Of course we do! God’s power is beyond any limitation – He is the sole Author of all the laws operating in the universe, is above them and can, therefore, if He deems it necessary, alter them at His Own Will:
The operation of miracles is not necessarily irrational or illogical. It does by no means constitute a limitation of the Omnipotence of God. The belief in the possibilities of miracles, on the contrary, implies that God’s power is beyond any limitation whatsoever. For it is only logical to believe that the Creator, Who is the sole Author of all the laws operating in the universe, is above them and can, therefore, if He deems it necessary, alter them at His Own Will. We, as humans, cannot possibly attempt to read His Mind, and to fully grasp His Wisdom.
The belief in the possibility of miracles has never been rejected in the Baha’i teachings. Their importance, however, has been minimized: Continue reading
Religions are often perceived as a means to answer questions about what happens after we die. Will it be absolute non-existence after our body’s last breath? Is there life after death at all? And if there is, will we remember our life on this earth? Do we really go to heaven or hell?
Shoghi Effendi states:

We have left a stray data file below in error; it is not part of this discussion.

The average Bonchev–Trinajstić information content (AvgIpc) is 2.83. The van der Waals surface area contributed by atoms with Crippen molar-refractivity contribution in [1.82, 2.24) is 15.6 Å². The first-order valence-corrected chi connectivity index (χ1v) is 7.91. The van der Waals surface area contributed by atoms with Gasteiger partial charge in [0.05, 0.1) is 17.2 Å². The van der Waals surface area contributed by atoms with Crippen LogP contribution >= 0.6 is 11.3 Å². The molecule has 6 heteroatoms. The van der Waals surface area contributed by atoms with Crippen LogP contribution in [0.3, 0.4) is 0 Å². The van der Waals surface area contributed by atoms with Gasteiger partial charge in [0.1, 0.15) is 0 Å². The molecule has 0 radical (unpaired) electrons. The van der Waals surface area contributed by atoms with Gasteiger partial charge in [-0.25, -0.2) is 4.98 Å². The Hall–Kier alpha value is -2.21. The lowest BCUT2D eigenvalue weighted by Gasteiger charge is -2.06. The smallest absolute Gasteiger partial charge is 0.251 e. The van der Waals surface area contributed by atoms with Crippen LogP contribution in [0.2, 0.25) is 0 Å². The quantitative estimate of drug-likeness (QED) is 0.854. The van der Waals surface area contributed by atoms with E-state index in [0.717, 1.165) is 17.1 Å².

Evolution in the life of the individual starts with the formation of the human embryo and passes through various stages, and even continues after death in another form.
In order to understand better the concept of life after death and what could be meant by “another form”, it can be helpful to start by looking at the reality of the human soul. Continue reading
Abdu’l-Baha said that the material and the spiritual are closely linked. Have you ever seen something reflected in water so still that it seemed a perfect, upside-down duplicate but beyond the reflection were unfathomable depths? That is how I imagine the connection to be between this material world and spiritual existence.
Recently I’ve been thinking about this relationship, particularly as it relates to the Baha’i fund, where money is no longer just money. Continue reading
Many cultures around the world place special emphasis on dreams as a means of explaining the unknown, as a tool to guide decisions and life choices, or as a connection with another world. What do Baha’is believe about dreams? What do they signify?
Abdu’l-Baha once suggested to pilgrims that there are three kinds of dreams: true vision dreams which requires no interpretation because they are reality; dreams that requires interpretation in order to separate false thoughts from spiritual discoveries; and confused dreams, in which the same circumstances exist in the dream as occurred during waking life: Continue reading